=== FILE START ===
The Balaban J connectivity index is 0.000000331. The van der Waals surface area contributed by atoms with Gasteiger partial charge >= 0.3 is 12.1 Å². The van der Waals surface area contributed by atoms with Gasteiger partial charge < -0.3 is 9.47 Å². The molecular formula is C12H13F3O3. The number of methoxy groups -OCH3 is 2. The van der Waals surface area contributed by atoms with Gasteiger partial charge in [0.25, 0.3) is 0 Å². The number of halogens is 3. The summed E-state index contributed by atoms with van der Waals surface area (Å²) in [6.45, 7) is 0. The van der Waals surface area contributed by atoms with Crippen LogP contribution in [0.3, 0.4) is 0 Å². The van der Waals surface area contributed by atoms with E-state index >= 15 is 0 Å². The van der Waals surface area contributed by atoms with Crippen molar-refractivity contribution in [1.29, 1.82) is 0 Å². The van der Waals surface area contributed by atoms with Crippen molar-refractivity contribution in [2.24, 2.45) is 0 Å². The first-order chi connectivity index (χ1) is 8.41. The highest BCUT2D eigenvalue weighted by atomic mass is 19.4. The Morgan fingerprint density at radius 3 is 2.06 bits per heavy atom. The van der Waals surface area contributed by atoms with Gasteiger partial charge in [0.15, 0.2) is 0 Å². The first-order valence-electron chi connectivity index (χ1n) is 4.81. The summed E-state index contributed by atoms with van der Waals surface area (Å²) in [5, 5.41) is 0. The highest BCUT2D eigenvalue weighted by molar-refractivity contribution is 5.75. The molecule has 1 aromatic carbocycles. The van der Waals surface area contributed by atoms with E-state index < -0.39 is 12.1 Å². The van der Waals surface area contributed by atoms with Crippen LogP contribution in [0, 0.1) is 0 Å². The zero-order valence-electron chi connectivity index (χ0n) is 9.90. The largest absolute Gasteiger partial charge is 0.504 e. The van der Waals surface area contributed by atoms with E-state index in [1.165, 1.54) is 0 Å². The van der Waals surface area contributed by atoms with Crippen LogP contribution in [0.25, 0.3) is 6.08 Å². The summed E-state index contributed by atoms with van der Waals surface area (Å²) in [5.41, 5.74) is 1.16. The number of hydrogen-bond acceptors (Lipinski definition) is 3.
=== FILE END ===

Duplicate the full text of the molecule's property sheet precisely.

The Balaban J connectivity index is 0.000000331. The van der Waals surface area contributed by atoms with Gasteiger partial charge >= 0.3 is 12.1 Å². The van der Waals surface area contributed by atoms with Gasteiger partial charge < -0.3 is 9.47 Å². The molecular formula is C12H13F3O3. The number of methoxy groups -OCH3 is 2. The van der Waals surface area contributed by atoms with Gasteiger partial charge in [0.25, 0.3) is 0 Å². The number of halogens is 3. The summed E-state index contributed by atoms with van der Waals surface area (Å²) in [6.45, 7) is 0. The van der Waals surface area contributed by atoms with Crippen LogP contribution in [0.3, 0.4) is 0 Å². The van der Waals surface area contributed by atoms with E-state index >= 15 is 0 Å². The van der Waals surface area contributed by atoms with Crippen molar-refractivity contribution in [1.29, 1.82) is 0 Å². The van der Waals surface area contributed by atoms with Crippen molar-refractivity contribution in [2.24, 2.45) is 0 Å². The first-order chi connectivity index (χ1) is 8.41. The highest BCUT2D eigenvalue weighted by atomic mass is 19.4. The Morgan fingerprint density at radius 3 is 2.06 bits per heavy atom. The van der Waals surface area contributed by atoms with Gasteiger partial charge in [0.15, 0.2) is 0 Å². The first-order valence-electron chi connectivity index (χ1n) is 4.81. The summed E-state index contributed by atoms with van der Waals surface area (Å²) in [5, 5.41) is 0. The highest BCUT2D eigenvalue weighted by molar-refractivity contribution is 5.75. The molecule has 1 aromatic carbocycles. The van der Waals surface area contributed by atoms with E-state index < -0.39 is 12.1 Å². The van der Waals surface area contributed by atoms with Crippen LogP contribution in [0, 0.1) is 0 Å². The zero-order valence-electron chi connectivity index (χ0n) is 9.90. The largest absolute Gasteiger partial charge is 0.504 e. The van der Waals surface area contributed by atoms with E-state index in [1.165, 1.54) is 0 Å². The van der Waals surface area contributed by atoms with Crippen LogP contribution in [0.25, 0.3) is 6.08 Å². The summed E-state index contributed by atoms with van der Waals surface area (Å²) in [5.41, 5.74) is 1.16. The number of hydrogen-bond acceptors (Lipinski definition) is 3.